- Flavonoids, like quercetin, found in apples and onions), rutin, hesperidin and naringin in citrus fruit (mainly the peel), and anthocyanidin (blueberries, strawberries, blackberries)
- Carotenoids, like the carotenes, lutein, zeaxanthin, and lycopene (found in carrots, spinach, orange peppers and tomatoes (krill and salmon and related fish are rich in astaxanthin, another carotenoid)
The list is much longer, and cannot be further detailed here, since each phytochemical richly deserves its own blog.
How do we maximize benefit in terms of what we eat?
As best you can, eat a wide variety of fruit and vegetables, emphasizing organics where you are able, but at least where necessary**.
Steer away from GMO food products and additives as much as possible.
Always wash your produce thoroughly to avoid pesticides, waxes, shellacs and microbial contamination.
Purchase from trusted, local organic farmers in area farmers markets.
Finally, continue to educate yourself, family and friends on what is happening to our food, water and air, so when the time comes to vote on the next referendum, we all know what to do.
Dr. Dawn Cannon, MD, MS, is an integrative physician at National Integrative Health Associates, serving the metropolitan Washington, D.C. area. Her focus is adult primary care and preventive medicine, approached holistically. Her special interests include detoxification for the damaging effects of environmental exposures and toxins, women's health, and a functional medicine approach to finding the root cause of disease or imbalance in the body.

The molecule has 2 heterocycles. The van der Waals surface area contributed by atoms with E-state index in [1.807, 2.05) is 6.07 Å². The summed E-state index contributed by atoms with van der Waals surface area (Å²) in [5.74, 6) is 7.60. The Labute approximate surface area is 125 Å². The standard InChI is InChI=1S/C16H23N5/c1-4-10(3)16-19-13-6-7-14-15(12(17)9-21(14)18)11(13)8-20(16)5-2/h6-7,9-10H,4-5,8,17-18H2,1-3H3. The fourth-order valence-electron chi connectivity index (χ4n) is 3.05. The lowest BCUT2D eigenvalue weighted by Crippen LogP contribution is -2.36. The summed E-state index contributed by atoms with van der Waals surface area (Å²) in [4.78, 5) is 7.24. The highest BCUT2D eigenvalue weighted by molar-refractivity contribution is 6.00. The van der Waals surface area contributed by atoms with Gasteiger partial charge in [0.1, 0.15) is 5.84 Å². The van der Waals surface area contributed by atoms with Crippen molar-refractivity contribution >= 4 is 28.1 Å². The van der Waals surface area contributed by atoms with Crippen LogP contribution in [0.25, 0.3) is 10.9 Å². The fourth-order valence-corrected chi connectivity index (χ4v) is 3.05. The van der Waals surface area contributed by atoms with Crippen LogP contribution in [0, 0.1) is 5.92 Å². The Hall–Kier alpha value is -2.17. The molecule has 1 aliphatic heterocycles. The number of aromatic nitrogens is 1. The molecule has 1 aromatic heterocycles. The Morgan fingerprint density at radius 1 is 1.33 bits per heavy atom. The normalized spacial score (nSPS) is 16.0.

Resources and References
*of the fruit and vegetables most commonly consumed in the US
**EWG.org, a reference that I often recommend to patients, annually publishes the Dirty Dozen and the Clean Fifteen**, guidance that tells you which produce you should buy organic and which you might be ok with buying conventional. Frederic Kaufman’s book, Bet the Farm: How Food Stopped Being Food may also be a great reference for further information.
1 https://www.globalhealingcenter.com/natural-health/top-20-gmo-foods-and-ingredients-to-avoid/ Last updated July 24, 2013. Accessed October 8, 2018.
2 https://www.npr.org/2018/10/07/655345630/how-fruit-became-so-sugary. October 7, 2018. Accessed October 8, 2018.
3 https://www.smithsonianmag.com/smart-news/story-real-canary-coal-mine-180961570/ December 30, 2016. Accessed October 8, 2018.
Castro-Vazquez L, Alañón ME, Rodríguez-Robledo V, et al. Bioactive Flavonoids, Antioxidant Behaviour, and Cytoprotective Effects of Dried Grapefruit Peels (Citrus paradisi Macf.). Oxidative Medicine and Cellular Longevity. 2016;2016:8915729. doi:10.1155/2016/8915729.
Davis DR, Epp MD, Riordan HD. Changes in USDA food composition data for 43 garden crops, 1950 to 1999. Journal Of The American College Of Nutrition. 2004;23(6):669-682. http://survey.hshsl.umaryland.edu/?url=http://search.ebscohost.com/login.aspx?direct=true&db=cmedm&AN=15637215&site=eds-live . Accessed October 8, 2018.
Liu RH. Health-Promoting Components of Fruits and Vegetables in the Diet. Advances in Nutrition. 2013;4(3):384S-392S. doi:10.3945/an.112.003517.
Webb, D. Phytochemicals’ Role in Good Health. Today’s Dietitian Vol. 15 No. 9 P. 70 https://www.todaysdietitian.com/newarchives/090313p70.shtml September 2013. Accessed October 8, 2018.